Launch analysis: Red Bull RB14

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Monday saw Aston Martin Red Bull release the first pictures of its brand new RB14, just before the car was sent out on a wet Silverstone track for a shakedown and filming opportunity. As could be expected, Daniel Ricciardo was positive about the shakedown, even though it later emerged he crashed that after around 70km , ending the day before the team managed to complete the scheduled 100kms.

Sure enough, in its temporary livery, it is evident that this is a well thought out evolution of the RB13, a car that wasn't really a slouch. It seems to be a careful development while also lending some details from competitors in the 2017 season.

At the front, the nose seem to be identical, with the open thumb still featuring prominently on the car. This took some effort and iterations early in 2017, and seems to be a nearly optimal solution for maximum airflow under the nosecone, given the current set of regulations. However, it being identical may suggest there is more to come.

The front wing is a carryover part from last year, and identical to a tryout wing as seen at the final Abu Dhabi test.

The car also continues to feature an S-duct with identical inlets near the lower corners of the chassis. The camera pods are mounted away from the nose cone itself and turning vanes underneath the nose seem to be extremely similar to what was used last year.

An interesting difference nonetheless is the front suspension. Having not gone for the extremely high upper wishbones that connect to the uprights via a pivoting arm, Red Bull Technologies came up with a higher mounting to the chassis, with the pivoting point there away from the chassis itself. The mounting point of the frontal leg is as far upward and forward as is possible, while the rear leg features a similar chassis extension. As ever, the wishbones are all angled downwards for aerodynamic reasons. For the same reason, the steering arm is still perfectly aligned with the lower front wishbone.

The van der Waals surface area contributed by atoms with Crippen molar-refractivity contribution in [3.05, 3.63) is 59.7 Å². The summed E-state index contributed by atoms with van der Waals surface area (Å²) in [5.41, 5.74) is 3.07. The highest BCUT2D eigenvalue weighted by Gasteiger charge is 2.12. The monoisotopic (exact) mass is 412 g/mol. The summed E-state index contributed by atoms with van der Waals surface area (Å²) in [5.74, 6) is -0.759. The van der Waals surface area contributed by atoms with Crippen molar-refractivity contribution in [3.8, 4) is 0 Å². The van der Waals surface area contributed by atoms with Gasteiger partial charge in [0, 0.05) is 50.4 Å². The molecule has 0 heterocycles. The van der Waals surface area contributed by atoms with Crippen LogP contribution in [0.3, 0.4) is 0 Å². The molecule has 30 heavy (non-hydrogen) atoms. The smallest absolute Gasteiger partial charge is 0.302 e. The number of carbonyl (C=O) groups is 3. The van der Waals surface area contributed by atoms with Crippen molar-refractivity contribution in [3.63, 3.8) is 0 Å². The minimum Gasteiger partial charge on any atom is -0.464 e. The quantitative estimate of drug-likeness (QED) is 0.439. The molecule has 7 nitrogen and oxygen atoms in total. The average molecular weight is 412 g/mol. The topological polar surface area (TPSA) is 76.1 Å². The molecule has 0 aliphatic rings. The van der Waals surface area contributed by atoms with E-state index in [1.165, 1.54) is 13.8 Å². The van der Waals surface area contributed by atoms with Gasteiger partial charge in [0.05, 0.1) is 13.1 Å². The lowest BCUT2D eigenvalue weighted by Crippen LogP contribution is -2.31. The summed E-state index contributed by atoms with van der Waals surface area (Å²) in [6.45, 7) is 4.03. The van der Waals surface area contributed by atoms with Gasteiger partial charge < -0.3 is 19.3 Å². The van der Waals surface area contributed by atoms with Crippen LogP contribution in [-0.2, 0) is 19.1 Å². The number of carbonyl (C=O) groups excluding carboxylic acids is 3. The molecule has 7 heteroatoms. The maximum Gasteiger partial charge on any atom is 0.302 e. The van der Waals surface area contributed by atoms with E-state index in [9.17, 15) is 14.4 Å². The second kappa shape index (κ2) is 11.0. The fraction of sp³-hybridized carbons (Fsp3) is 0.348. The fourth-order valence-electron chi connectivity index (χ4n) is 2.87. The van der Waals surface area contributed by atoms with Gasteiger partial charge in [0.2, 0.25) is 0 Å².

The sidepods are where Red Bull and Newey have taken a look at Ferrari. The RB14 hence has the upper side impact structure mounted lower down than before, turning it into an aerodynamic vane that is loose from the sidepod itself. This solutions offers more freedom for the aerodynamicists, as it removes the minimum width of the sidepod, as that previously incorporated this impact structure. Instead, it now only serves its safety purpose, combined with being an attachment point for the outboard barge boards.

It wouldn't be Red Bull if things weren't taken to the extremes, so the end result is very narrow sidepod with an inlet that is as wide as the sidepod, and sits as high above the car's floor as possible. This eventually a larger stream of air to pass around the sidepods and onto the diffuser, helping to provide rear end downforce.

Moving the sidepod backwards also has the advantage that is clear up more space for the aerodynamics to improve the barge boards, and how they handle the Y250 vortex and the wake of the front wheels. It is for the same reason that Sauber moved the front wheels forward on their C37.

Above the sidepod inlet is still an aerodynamic panel that resembles a lot of what the team ran in the second half of 2017. Except this time, it ends with a small endplate, likely creating a vortex that will eventually end up controlling airflow towards the rear wing or diffuser. The shape of the panel is especially interesting as it shows how airflow or going downwards over the sidepod, explaining the "bodywork lift" that all modern F1 cars generate.

Further back, the sidepod's shape has further been optimised by reducing its aerodynamic surface. Rather than including special curves or large undercuts, the RB14 sidepods are very simple shapes, with no undercut where the pods are widest. Apart from the aerodynamic benefit that the team has certainly found in this, it also allows engineers to locate various components inside the car lowest to the ground, whereas they would otherwise sit in the sidepod's shoulders, about 500mm higher up above the floor.

The airbox has a similarly simple appearance and provides an interesting contrast to the large inlets as seen on the Williams FW41 or last year's Mercedes W08.

As reported elsewhere, the car's bodywork is now also split in several panels, which can provide more possibilities for variation of bodywork during the season. Red Bull usually had the entire engine cover as a single piece, but this has now been split in three, with one main panel on each side, and the element that includes the remains of the shark fin as another part. Although a change for Red Bull, it's something that Sauber had on its C36 and continues to feature on its C37 car as well.

At the rear wing, Red Bull continues to use a single pillar to centrally support the rear wing. The DRS actuator that sits on top of that, while at the bottom it features an inverted Y-shape to cover over the exhaust.

Depending on what the team still has to introduce in the coming weeks of winter testing, there should be no doubt that this car is another aerodynamically strong platform. But if the team wants to enable its drivers to fight for the championship, like Christian Horner aims for, the Renault power unit will have to be a good match.